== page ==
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Tip: Understanding Rank

PEP-Web Tip of the Day

When you do a search, you can sort the results bibliographically alphabetical or by “rank”. What is Rank?

Rank refers to the search engine’s “best guess” as to the relevance of the result to the search you specified. The exact method of ranking used varies a bit depending on the search. In its most basic level, when you specify a single search term, rank looks at the density of the matches for the word in the document, and how close to the beginning of the document they appear as a measure of importance to the paper’s topic. The documents with the most matches and where the term is deemed to have the most importance, have the highest “relevance” and are ranked first (presented first).

When you specify more than one term to appear anywhere in the article, the method is similar, but the search engine looks at how many of those terms appear, and how close together they appear, how close to the beginning of the document, and can even take into account the relative rarity of the search terms and their density in the retrieved file, where infrequent terms count more heavily than common terms.

To see a simple example of this, search for the words (not the phrase, so no quotes):

unconscious communications

Look at the density of matches in each document on the first page of the hits. Then go to the last page of matched documents, and observe the density of matches within the documents.

A more complex search illustrates this nicely with a single page and only 15 matches:

counter*tr* w/25 “liv* out” w/25 enact*

There are a lot of word forms and variants of the words (due to the * wildcards) above that can match, but the proximity (w/25) clause limits the potential for matching. What’s interesting here though is how easily you can see the match density decrease as you view down the short list.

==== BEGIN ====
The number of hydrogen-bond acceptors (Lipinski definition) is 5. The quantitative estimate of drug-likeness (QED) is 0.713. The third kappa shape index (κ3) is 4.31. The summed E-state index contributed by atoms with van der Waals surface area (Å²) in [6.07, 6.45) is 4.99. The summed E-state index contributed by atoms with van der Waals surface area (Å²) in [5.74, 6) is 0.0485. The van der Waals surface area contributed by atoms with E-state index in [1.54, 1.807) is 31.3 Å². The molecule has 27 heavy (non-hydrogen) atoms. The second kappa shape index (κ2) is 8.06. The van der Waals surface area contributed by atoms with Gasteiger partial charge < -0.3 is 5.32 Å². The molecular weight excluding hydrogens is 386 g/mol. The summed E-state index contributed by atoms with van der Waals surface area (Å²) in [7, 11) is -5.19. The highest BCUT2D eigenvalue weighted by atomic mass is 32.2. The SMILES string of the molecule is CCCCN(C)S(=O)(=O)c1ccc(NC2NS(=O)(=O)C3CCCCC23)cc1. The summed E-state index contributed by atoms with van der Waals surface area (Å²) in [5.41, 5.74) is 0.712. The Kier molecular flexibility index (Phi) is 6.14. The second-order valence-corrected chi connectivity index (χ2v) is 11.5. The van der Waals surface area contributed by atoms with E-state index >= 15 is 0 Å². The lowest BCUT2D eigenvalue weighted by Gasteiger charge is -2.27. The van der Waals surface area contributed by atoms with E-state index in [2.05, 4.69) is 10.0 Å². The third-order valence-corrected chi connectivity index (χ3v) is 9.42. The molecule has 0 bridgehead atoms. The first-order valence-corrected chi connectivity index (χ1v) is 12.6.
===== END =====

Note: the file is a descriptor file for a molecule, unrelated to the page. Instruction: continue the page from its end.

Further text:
The end result of selecting order by rank is that the search engine’s best “guess” as to which articles are more relevant appear higher on the list than less relevant articles.

For the complete list of tips, see PEP-Web Tips on the PEP-Web support page.

Grand, S. (1999). Betrayed as Boys: Psychodynamic Treatment of Sexually Abused Men: Richard B. Gartner. New York: Guilford Press, 1999, 656 pp., $40.00. Gender and Psychoanalysis, 4(3):317-321.

(1999). Gender and Psychoanalysis, 4(3):317-321

Book Review

Betrayed as Boys: Psychodynamic Treatment of Sexually Abused Men: Richard B. Gartner. New York: Guilford Press, 1999, 656 pp., $40.00

Review by:
Sue Grand, Ph.D.

An inquiry into the effects of sexual abuse on boys must, of necessity, involve a cultural critique. It must question our most fundamental assumptions about sexuality and desire; it must contest our vision of will, agency, and identity. The very phrase sexually abused boy is radical in its implication: it insists that boys are not in a perpetual state of unambivalent sexual readiness, and that they are boys nonetheless. To link the words sexually abused with boy is to challenge the bedrock of traditionally defined heteromasculinity. Perhaps masculinity is not defined by a ubiquitous heterosexual heat; perhaps agency and subjectivity are not equivalent to willing tumescence. To expose the sexual exploitation of boys is to expose the sexually fraudulent edifice of heteromasculinity. Now the doorway is opened for the reconceptualization of masculinity within all forms of gender identification and sexual object choice. Boys and men are permitted to repossess the privacy of their bodies, as well as the authenticity of their psychic lives.

It is this cultural critique which Gartner pursues in his new book, Betrayed as Boys. Gartner makes the simple argument that heterosexually inclined boys can be traumatized by the sexual embrace of older women, even if this embrace is erotically pleasurable. What a notion this is: that a “normal” heterosexual boy is not always “lucky” to find himself seduced; that he does not excitedly shift into willing agentic participation in his own seduction.

[This is a summary or excerpt from the full text of the book or article. The full text of the document is available to subscribers.]

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